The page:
• Harken Not to Wild Beasts: Between Rage and Eloquence in Saruman and Thrasymachus

    Dennis Wise (see profile)
    Plato, Rhetoric, Tolkien, J. R. R. (John Ronald Reuel), 1892-1973, Literature--Study and teaching
    Item Type:
    J. R. R. Tolkien, Leo Strauss, The Lord of the Rings, Tolkien studies
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    One major gap in Tolkien scholarship has been to miss how deeply Saruman answers the age-old antagonism between rhetoric and philosophy. Like John Milton, Tolkien cannot bring himself to trust rhetoric. It threatens the unitary truth of a divinely-revealed moral order and, ironically, Tolkien applies great rhetorical skill to convince his reader of rhetoric’s illusionary nature. In this matter Tolkien has been largely successful, since few readers (if any) question the de-privileging of Saruman’s perspective. In the process, though, I suggest that Tolkien has developed in his master rhetorician a new relationship between rhetoric (eloquence) and rage (thymos). The “wild beast” (LOTR III.10 563) in Saruman’s nature eventually overwhelms the Art of his Voice. Yet by examining Saruman in light of another “wild beast,” Plato’s Thrasymachus (Republic 336b), we begin to see how Tolkien has subverted the hierarchy first established by Plato between art and anger. Thrasymachus subordinates his rage to his rhetorical skills, but Saruman allows his skills to wane as his anger waxes. The example of Sauron, who needs no rhetoric, drives home to Saruman the (mistaken) lesson that rhetoric is superfluous. It belongs to the weak. Saruman thereby allows his anger freer rein. Following his defeat at the Battle of Isengard, Saruman’s rage overwhelms him completely, and that rage quickly turns to resentment (ressentiment). After Saruman escapes Treebeard’s watchful eye, a “new” Saruman emerges. Following Peter Sloterdijk’s Rage and Time, I then expand my argument to suggest that Sharkey’s Shire exemplifies the forces of rage and resentment in modern politics. Defeating Sharkey, though, comes at a high price for the hobbits of the Shire. Since the meek do not inherit the earth, rage and eloquence must be marshalled together to defeat their oppressor—a situation tragic to Tolkien because it finds no easy reconciliation with his Christian beliefs.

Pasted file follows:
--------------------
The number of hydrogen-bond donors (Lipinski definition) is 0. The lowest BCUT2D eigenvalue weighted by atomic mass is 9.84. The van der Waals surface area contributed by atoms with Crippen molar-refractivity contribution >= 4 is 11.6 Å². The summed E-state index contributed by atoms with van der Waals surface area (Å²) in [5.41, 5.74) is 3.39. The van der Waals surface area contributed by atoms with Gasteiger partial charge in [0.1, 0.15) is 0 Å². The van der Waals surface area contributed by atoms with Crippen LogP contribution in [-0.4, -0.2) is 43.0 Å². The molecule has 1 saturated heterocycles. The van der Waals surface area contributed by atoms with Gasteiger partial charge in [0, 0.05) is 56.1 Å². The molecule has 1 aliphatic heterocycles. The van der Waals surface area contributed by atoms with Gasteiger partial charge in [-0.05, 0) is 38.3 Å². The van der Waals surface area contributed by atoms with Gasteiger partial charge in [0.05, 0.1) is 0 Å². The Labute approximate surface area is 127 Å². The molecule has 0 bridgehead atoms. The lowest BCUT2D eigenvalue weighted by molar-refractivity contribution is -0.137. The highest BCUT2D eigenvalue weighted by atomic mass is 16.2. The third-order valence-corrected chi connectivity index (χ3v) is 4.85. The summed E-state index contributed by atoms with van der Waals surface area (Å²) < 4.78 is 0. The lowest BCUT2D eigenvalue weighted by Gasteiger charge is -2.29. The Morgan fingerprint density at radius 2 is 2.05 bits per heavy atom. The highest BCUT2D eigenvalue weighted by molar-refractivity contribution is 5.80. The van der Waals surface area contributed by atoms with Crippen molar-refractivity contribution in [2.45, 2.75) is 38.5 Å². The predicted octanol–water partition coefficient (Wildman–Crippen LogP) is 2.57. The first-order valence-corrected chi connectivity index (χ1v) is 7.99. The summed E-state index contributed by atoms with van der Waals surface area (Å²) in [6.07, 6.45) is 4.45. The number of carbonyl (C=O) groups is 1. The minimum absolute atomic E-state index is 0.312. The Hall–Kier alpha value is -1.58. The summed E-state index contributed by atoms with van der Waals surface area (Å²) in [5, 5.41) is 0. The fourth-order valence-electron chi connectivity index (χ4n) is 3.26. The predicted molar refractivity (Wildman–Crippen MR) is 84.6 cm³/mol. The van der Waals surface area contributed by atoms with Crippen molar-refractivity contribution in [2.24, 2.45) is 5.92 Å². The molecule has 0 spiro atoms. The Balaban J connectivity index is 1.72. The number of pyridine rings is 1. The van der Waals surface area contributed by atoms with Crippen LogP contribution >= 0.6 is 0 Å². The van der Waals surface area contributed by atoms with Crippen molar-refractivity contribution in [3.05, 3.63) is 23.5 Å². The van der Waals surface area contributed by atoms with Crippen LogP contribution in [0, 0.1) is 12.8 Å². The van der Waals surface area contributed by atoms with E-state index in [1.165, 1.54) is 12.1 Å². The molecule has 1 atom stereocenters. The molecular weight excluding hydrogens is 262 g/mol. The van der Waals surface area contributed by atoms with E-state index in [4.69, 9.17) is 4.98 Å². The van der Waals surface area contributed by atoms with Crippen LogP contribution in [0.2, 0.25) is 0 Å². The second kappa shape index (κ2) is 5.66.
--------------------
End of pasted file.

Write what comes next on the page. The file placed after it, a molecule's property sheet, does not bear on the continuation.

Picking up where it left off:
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    Journal article    
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    3 years ago


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